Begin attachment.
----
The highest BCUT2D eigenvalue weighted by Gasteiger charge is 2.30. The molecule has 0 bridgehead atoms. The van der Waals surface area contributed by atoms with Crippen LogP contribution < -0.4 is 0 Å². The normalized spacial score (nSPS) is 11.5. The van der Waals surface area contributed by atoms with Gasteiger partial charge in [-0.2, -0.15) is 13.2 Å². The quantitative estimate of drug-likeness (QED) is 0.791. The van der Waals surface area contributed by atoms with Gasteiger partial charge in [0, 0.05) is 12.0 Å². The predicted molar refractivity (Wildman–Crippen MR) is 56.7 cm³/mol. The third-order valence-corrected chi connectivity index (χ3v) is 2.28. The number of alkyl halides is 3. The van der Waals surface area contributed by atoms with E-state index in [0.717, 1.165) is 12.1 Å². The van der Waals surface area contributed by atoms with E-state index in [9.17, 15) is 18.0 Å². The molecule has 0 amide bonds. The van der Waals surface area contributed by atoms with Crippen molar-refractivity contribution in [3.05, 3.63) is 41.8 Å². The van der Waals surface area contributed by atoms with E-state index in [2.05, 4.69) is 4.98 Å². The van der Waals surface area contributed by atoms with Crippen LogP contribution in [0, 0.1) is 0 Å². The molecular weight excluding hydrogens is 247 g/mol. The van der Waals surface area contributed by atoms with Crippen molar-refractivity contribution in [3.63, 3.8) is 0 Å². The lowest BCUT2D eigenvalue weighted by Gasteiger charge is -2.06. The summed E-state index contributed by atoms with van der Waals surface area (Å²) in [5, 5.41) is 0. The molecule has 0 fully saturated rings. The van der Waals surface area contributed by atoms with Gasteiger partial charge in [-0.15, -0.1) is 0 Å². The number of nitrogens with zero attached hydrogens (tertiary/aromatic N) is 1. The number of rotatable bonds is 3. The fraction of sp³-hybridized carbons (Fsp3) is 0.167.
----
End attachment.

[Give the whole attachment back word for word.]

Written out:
The highest BCUT2D eigenvalue weighted by Gasteiger charge is 2.30. The molecule has 0 bridgehead atoms. The van der Waals surface area contributed by atoms with Crippen LogP contribution < -0.4 is 0 Å². The normalized spacial score (nSPS) is 11.5. The van der Waals surface area contributed by atoms with Gasteiger partial charge in [-0.2, -0.15) is 13.2 Å². The quantitative estimate of drug-likeness (QED) is 0.791. The van der Waals surface area contributed by atoms with Gasteiger partial charge in [0, 0.05) is 12.0 Å². The predicted molar refractivity (Wildman–Crippen MR) is 56.7 cm³/mol. The third-order valence-corrected chi connectivity index (χ3v) is 2.28. The number of alkyl halides is 3. The van der Waals surface area contributed by atoms with E-state index in [0.717, 1.165) is 12.1 Å². The van der Waals surface area contributed by atoms with E-state index in [9.17, 15) is 18.0 Å². The molecule has 0 amide bonds. The van der Waals surface area contributed by atoms with Crippen molar-refractivity contribution in [3.05, 3.63) is 41.8 Å². The van der Waals surface area contributed by atoms with E-state index in [2.05, 4.69) is 4.98 Å². The van der Waals surface area contributed by atoms with Crippen LogP contribution in [0, 0.1) is 0 Å². The molecular weight excluding hydrogens is 247 g/mol. The van der Waals surface area contributed by atoms with Crippen molar-refractivity contribution in [3.63, 3.8) is 0 Å². The lowest BCUT2D eigenvalue weighted by Gasteiger charge is -2.06. The summed E-state index contributed by atoms with van der Waals surface area (Å²) in [5, 5.41) is 0. The molecule has 0 fully saturated rings. The van der Waals surface area contributed by atoms with Gasteiger partial charge in [-0.15, -0.1) is 0 Å². The number of nitrogens with zero attached hydrogens (tertiary/aromatic N) is 1. The number of rotatable bonds is 3. The fraction of sp³-hybridized carbons (Fsp3) is 0.167.